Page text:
Nonetheless, you can be exempt from the limit when you meet the Basic Retirement Sum, currently at $99,400 (for those who turn 55 in 2023). However, please note that if you only set aside the Basic Retirement Sum, you will only be entitled to the lowest monthly lifelong payout when you retire.
3. Automatic Housing Loan Repayment via CPF Can Lead to Missed Savings
Another potential danger of neglecting to keep track of your housing loan repayments is that you could miss chances to lower your monthly mortgage instalments if you took a loan from a commercial bank instead of HDB.
This is because there are no housing loans in Singapore, wherein the interest rate doesn’t change over the entire tenure of the mortgage. Typically, housing loans offered by banks here only have a fixed coupon for the first three years or five years.
Thereafter, it shifts to a floating rate based on some financial benchmarks like the Singapore Overnight Rate Average (SORA). For the layperson, this means the interest rate of your housing loan can increase or fall over time depending on the local and global economic situation.
More importantly, please keep in mind that the interest rates of housing loans in Singapore usually increase sharply starting from the fourth year. Sometimes, financial institutions or mortgage brokers will suggest a housing loan package with a low coupon that eventually increases. These lenders are doing so on the assumption that you are financially literate enough to refinance your home loan when the interest rates start increasing significantly.
However, when you neglect to monitor your monthly loan instalments and the prevailing interest rates in the market due to being fully complacent on the automatic CPF deduction, you may forget to refinance when interest rates are on the uptrend.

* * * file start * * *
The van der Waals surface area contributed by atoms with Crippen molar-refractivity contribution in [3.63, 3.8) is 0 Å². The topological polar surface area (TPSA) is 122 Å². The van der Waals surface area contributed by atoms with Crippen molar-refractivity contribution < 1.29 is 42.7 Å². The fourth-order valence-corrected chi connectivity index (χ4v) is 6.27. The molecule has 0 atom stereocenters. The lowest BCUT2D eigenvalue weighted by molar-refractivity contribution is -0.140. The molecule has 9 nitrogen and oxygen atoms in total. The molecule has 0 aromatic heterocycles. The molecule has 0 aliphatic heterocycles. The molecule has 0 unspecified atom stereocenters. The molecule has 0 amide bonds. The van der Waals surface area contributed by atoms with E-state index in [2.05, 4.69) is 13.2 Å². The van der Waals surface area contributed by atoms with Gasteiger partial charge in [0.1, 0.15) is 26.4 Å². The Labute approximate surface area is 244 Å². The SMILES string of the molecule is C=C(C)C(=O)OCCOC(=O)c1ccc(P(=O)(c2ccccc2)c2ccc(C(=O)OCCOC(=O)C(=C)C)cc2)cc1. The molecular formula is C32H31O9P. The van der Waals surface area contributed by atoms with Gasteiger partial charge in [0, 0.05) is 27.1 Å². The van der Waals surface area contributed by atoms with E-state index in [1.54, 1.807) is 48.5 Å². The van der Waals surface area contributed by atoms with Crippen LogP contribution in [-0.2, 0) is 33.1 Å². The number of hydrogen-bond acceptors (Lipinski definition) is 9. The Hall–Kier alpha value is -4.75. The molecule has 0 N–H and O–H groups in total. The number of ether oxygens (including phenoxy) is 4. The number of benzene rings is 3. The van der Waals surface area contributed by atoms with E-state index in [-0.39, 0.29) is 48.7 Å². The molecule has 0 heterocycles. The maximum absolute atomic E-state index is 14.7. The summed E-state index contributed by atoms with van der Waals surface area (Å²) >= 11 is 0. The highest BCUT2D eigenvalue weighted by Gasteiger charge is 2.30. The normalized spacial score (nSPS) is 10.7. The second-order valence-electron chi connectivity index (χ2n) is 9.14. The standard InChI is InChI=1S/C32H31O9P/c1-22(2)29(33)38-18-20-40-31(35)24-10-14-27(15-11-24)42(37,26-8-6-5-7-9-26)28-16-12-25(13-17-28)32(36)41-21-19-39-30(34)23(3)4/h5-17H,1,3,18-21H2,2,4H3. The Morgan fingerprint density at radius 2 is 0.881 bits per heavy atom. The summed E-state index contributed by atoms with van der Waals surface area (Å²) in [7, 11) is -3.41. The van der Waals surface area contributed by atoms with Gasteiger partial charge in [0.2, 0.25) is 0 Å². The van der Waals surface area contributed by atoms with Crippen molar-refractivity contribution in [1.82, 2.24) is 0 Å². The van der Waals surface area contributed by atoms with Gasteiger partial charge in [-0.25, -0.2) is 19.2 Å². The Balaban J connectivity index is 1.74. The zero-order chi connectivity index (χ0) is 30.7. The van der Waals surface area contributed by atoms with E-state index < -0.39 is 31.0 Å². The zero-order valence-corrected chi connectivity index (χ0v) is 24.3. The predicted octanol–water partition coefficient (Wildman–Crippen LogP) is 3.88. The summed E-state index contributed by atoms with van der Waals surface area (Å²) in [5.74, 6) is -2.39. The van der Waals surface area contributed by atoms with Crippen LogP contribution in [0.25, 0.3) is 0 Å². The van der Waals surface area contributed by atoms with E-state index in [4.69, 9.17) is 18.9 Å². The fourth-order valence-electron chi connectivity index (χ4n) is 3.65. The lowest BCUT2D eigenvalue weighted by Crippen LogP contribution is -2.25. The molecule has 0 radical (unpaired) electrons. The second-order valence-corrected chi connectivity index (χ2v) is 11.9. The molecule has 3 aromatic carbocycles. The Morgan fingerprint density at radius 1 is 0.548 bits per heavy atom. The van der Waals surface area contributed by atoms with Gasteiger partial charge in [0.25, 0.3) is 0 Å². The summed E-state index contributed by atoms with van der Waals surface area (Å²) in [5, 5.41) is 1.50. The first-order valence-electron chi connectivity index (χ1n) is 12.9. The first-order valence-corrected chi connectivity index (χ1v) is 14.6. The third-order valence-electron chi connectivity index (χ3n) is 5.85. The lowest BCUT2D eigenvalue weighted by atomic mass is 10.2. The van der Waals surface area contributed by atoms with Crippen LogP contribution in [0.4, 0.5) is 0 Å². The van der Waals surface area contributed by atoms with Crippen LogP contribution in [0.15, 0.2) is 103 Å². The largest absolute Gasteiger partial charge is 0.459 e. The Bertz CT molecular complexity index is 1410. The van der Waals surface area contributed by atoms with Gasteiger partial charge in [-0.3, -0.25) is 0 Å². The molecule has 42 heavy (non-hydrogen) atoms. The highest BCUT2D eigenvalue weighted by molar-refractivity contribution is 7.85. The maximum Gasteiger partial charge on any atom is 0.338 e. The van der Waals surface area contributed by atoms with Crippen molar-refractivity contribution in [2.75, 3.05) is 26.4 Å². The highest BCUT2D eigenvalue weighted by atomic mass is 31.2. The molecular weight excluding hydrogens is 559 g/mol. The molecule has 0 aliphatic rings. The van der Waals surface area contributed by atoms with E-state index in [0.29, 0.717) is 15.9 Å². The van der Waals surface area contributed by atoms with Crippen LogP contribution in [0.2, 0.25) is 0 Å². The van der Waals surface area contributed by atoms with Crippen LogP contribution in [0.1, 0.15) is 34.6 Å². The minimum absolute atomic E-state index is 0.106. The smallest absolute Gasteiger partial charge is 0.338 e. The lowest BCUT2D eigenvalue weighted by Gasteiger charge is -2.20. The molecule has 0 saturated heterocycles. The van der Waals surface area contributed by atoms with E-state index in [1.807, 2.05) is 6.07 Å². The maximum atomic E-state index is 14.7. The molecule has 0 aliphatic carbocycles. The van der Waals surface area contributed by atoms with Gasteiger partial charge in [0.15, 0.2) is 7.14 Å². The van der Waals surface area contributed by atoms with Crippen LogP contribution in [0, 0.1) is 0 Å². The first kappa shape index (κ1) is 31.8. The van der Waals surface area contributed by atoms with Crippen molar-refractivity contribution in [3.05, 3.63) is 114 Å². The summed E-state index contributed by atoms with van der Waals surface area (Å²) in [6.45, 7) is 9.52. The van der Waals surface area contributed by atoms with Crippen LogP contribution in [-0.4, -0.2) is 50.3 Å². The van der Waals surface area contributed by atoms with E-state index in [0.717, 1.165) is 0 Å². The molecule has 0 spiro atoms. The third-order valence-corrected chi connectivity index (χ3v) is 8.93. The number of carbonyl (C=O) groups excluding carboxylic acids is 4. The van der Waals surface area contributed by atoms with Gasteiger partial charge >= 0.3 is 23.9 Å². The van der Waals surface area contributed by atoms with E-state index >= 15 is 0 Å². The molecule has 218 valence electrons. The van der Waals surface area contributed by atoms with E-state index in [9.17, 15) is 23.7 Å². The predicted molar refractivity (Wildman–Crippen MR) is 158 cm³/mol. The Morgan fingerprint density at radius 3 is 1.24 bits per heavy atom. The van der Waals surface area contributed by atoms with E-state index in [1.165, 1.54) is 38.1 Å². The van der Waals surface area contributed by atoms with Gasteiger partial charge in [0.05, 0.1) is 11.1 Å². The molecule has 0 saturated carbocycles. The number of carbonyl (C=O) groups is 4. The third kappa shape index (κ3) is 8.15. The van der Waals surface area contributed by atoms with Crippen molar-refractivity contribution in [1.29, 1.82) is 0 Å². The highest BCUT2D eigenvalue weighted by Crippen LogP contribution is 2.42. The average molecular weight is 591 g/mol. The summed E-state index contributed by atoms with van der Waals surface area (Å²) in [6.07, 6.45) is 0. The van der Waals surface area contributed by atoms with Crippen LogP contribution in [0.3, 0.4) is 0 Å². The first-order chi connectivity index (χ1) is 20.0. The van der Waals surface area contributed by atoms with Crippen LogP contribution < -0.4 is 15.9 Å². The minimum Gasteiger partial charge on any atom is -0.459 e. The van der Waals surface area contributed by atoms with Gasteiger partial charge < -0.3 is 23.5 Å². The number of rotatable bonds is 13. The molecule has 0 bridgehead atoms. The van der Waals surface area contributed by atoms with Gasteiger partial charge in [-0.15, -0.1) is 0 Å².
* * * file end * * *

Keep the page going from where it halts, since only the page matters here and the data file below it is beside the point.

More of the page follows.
Additionally, if you don’t frequently check how much is getting deducted from your CPF OA, then it’s possible that you could have been paying more than you ought to. This is a bad move for property investors, as the higher interest cost will slash your earnings when you resell your home after holding it for several years.
4. Using CPF to Buy Condo Can Result in Wasted Money
If you tap your CPF to buy a home instead of using cash, you are wasting money. This is because money stashed in your CPF accounts earns higher interest rates than banks, and comes with zero risks.
Paying your monthly instalments in cash prevents money wastage unless you have a business or venture that earns a larger Return on Investment (ROI). So unless you have a more lucrative use for your on-hand cash, it’s better to utilize it to pay for your home instead of utilising your savings in your CPF OA. And if you want to invest, you should ideally use cash, not CPF.
Oftentimes, we use cash to finance inessential luxuries, such as overseas trips and holidays, eating out frequently at fancy restaurants, jewellery or the latest gadgets and gizmos for your smart home. For the financially literate, these things are understood as unnecessary; it’s better to live frugally now than lead a luxurious lifestyle you cannot afford and declare bankruptcy later on.
But if you are tapping your CPF savings because your cash on hand is used for business ventures or investments with stellar returns surpassing the CPF interest rate of 2.5% or 4.0%, then continue to do so.
So Should You Use Your CPF to Buy Private Property?
When the government established CPF, their aim was to provide a sufficient retirement nest egg for Singaporeans, as well as ensure citizens have enough savings for important stuff such as education, housing and healthcare.
But the CPF OA is intended to partly fund home purchases, so there’s really nothing wrong with using your CPF to buy a condo or an HDB flat. Whatever you choose, make sure those choices are in line with your financial needs and goals. Good luck!Chat with us on Whatsapp Fill up an online form